Thirty-five years after planting his first tree, Abdul Kareem, an environmental activist, has succeeded in growing a 32-hectare forest on land that was once dry and arid in Kerala state, southern India. His forest has provideed numerous benefits: it has helped the local environment, tourism and is also a powerful response to climate change.

With more than 800 plant species, 300 medicinal plants, thousands of trees and hundreds of birds and insects, “Kareem’s forest” looks very much like a naturally occurring forest. However, all of it was planted using his two hands and sheer willpower. Until the early 1980s, the land was dry, cracked and rocky. But that didn’t discourage Kareem, who has worked tirelessly since 1977 to make this hostile terrain verdant.

Researchers, students and environmentalists from all over the world now visit Kareem’s forest. In fact, ‘Kareem’s model” has been added to the curriculum in Indian universities as an example of how to reforest an area without using a single chemical product.

Kareem has received many prizes for his forest, which is now a tourist destination in Kerala. He says that he is proud of his work, but his greatest hope is that it will serve as a concrete example of how to fight global warming.

A view of Kareem's forest. 

“I want to prove that, with determination, nature can regenerate”

Abdul Kareem, the creator of “Kareem’s forest”, is 67.

I grew up and worked in different Indian cities in polluted, urban environments. I was always attracted to trees, which represented peace and tranquility to me. I worked various jobs and, in 1977, when I had saved enough, I bought a plot of land in my home region of Kerala with the idea of planting a forest.

It was quite a gamble: the land was rocky and arid and had almost no vegetation. I bought 5 hectares, which only cost me 3,750 rupees (or, roughly, 55 euros). I think the owner was glad to get rid of it. I planted a hundred shrubs, which the regional forest administration gave me. I watered them faithfully every day. I would cycle to nearby villages to fetch water, carrying it back on my bike. People made fun of me and called me crazy.

For the first two years, none of the trees took root. But during the third year, I had some luck. I decided to plant slightly older shrubs and some survived and started growing. I just had to be patient! When the forest started to take shape, in 1982, I bought 27 more hectares. My forest now covers 32 hectares.


I never studied botany — I just relied on my desire to succeed and, as the years went by, on my experience. All I want is to show is that anyone can plant a forest if he or she wants to. We despair as we see so many forests being destroyed and so many waterways running dry. But I want to prove that, with determination, nature can regenerate.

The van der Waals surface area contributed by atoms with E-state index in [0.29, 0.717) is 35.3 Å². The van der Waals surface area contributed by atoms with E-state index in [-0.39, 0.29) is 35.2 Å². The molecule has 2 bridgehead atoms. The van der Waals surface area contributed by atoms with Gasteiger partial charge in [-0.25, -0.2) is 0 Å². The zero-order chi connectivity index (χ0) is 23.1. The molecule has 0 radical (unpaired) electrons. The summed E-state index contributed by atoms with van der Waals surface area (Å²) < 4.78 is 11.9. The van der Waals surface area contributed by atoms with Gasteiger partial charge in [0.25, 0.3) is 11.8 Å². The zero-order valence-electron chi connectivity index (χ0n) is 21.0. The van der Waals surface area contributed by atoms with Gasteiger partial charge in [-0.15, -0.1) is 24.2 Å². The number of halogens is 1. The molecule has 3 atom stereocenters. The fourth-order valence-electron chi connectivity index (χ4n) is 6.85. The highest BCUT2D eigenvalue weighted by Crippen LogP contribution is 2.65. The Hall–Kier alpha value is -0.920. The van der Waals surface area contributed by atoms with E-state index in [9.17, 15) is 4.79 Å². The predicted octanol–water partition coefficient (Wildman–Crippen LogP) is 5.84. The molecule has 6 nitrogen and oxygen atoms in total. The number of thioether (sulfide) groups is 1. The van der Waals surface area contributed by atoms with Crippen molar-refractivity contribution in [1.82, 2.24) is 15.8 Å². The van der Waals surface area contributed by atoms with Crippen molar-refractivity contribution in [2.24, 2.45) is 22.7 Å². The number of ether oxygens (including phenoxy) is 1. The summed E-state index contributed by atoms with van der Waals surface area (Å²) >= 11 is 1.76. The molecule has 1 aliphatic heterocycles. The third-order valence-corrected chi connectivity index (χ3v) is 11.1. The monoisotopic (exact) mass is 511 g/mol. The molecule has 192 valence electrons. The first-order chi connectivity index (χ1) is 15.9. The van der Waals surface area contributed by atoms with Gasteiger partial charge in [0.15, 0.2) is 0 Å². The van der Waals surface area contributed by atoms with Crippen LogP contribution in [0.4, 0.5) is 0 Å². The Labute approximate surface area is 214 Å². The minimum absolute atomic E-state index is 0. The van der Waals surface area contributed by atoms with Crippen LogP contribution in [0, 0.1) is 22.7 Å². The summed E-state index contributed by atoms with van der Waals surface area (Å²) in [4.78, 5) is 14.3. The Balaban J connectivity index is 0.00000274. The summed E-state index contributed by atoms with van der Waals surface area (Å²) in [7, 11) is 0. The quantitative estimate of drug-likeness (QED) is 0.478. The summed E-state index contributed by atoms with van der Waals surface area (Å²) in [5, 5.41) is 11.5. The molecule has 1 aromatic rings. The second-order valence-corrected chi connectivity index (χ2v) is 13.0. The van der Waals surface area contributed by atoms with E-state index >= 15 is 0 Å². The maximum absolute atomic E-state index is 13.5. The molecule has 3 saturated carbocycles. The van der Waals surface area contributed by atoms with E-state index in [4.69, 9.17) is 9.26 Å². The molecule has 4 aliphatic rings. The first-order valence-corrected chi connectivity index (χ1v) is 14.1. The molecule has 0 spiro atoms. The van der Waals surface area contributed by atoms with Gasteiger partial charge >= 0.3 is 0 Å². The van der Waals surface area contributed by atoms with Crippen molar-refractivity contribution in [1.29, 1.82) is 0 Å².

“The wells in the local villages no longer run dry in the summer”

I have never used a single product, no pesticides or fertilizers. I’ve never picked up a single branch or leaf off of the ground or trimmed a tree. I wanted the process to be entirely natural, to show that it is possible to grow a forest with just water and time.

Now, there are so many trees that I can’t count them. What I am proud of is that the water holes that I dug in the forest have attracted all different kinds of birds. Different plants have grown and different insects now also call my forest their home.

As the years went on, I noticed that the forest was having positive effects on the surrounding region, especially because it produces water. The grass that now grows absorbs rain water and irrigates the soil. When I first arrived, there was a well on my land that provided about 500 litres of water a year. Now, even during the hottest periods in the summer, the same well produces 100,000 litres of water. During the monsoon season, it overflows. My well provides enough water for many families, and the wells in the nearby villages no longer run dry in the summer thanks to the irrigation of the soil. There is also a real microclimate in my forest. While Kerala can experience summer temperatures as hot as 40 degrees Celsius, my forest stays stable between 20 and 30 degrees all year.


Numerous developers have asked to buy my land. I definitely don’t want to sell it! I’m sure that, if I did, they’d just build a hotel or shopping centres and destroy my trees.

The earth’s forests hold about 19% of the world’s greenhouse gases. When forests are destroyed, they release that carbon into the air, contributing to global warming. Yet the rate of deforestation is accelerating. These days, forests cover about a third of the planet’s surface as compared to two thirds only 400 years ago. The land that has been deforested over the past 25 years is equal to four times the surface area of Italy. Though Kareem’s forest may be small, his trees stand tall as symbols of the fight against this crisis.

Post written with France 24 journalist Corentin Bainier (@cbainier).